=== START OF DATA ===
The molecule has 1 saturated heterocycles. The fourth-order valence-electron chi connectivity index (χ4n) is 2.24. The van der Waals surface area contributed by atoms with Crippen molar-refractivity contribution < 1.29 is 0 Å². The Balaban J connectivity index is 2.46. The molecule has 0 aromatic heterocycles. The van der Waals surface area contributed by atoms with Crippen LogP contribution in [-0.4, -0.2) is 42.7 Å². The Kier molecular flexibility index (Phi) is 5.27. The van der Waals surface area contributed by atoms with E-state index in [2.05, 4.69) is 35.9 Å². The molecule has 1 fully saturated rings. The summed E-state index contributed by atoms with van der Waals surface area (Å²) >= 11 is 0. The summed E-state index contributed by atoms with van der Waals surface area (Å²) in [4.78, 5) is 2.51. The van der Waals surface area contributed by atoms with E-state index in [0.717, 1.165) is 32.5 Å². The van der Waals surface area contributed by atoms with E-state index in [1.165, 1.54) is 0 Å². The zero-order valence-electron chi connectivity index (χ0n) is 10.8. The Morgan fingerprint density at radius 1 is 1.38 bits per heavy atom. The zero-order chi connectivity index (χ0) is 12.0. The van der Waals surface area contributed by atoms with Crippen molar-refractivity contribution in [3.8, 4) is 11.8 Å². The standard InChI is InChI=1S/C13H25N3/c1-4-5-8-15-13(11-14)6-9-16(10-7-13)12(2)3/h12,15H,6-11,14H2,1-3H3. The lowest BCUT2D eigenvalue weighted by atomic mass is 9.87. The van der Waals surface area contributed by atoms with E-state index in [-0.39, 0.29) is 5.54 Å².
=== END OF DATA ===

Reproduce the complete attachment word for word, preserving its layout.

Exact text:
The molecule has 1 saturated heterocycles. The fourth-order valence-electron chi connectivity index (χ4n) is 2.24. The van der Waals surface area contributed by atoms with Crippen molar-refractivity contribution < 1.29 is 0 Å². The Balaban J connectivity index is 2.46. The molecule has 0 aromatic heterocycles. The van der Waals surface area contributed by atoms with Crippen LogP contribution in [-0.4, -0.2) is 42.7 Å². The Kier molecular flexibility index (Phi) is 5.27. The van der Waals surface area contributed by atoms with E-state index in [2.05, 4.69) is 35.9 Å². The molecule has 1 fully saturated rings. The summed E-state index contributed by atoms with van der Waals surface area (Å²) >= 11 is 0. The summed E-state index contributed by atoms with van der Waals surface area (Å²) in [4.78, 5) is 2.51. The van der Waals surface area contributed by atoms with E-state index in [0.717, 1.165) is 32.5 Å². The van der Waals surface area contributed by atoms with E-state index in [1.165, 1.54) is 0 Å². The zero-order valence-electron chi connectivity index (χ0n) is 10.8. The Morgan fingerprint density at radius 1 is 1.38 bits per heavy atom. The zero-order chi connectivity index (χ0) is 12.0. The van der Waals surface area contributed by atoms with Crippen molar-refractivity contribution in [3.8, 4) is 11.8 Å². The standard InChI is InChI=1S/C13H25N3/c1-4-5-8-15-13(11-14)6-9-16(10-7-13)12(2)3/h12,15H,6-11,14H2,1-3H3. The lowest BCUT2D eigenvalue weighted by atomic mass is 9.87. The van der Waals surface area contributed by atoms with E-state index in [-0.39, 0.29) is 5.54 Å².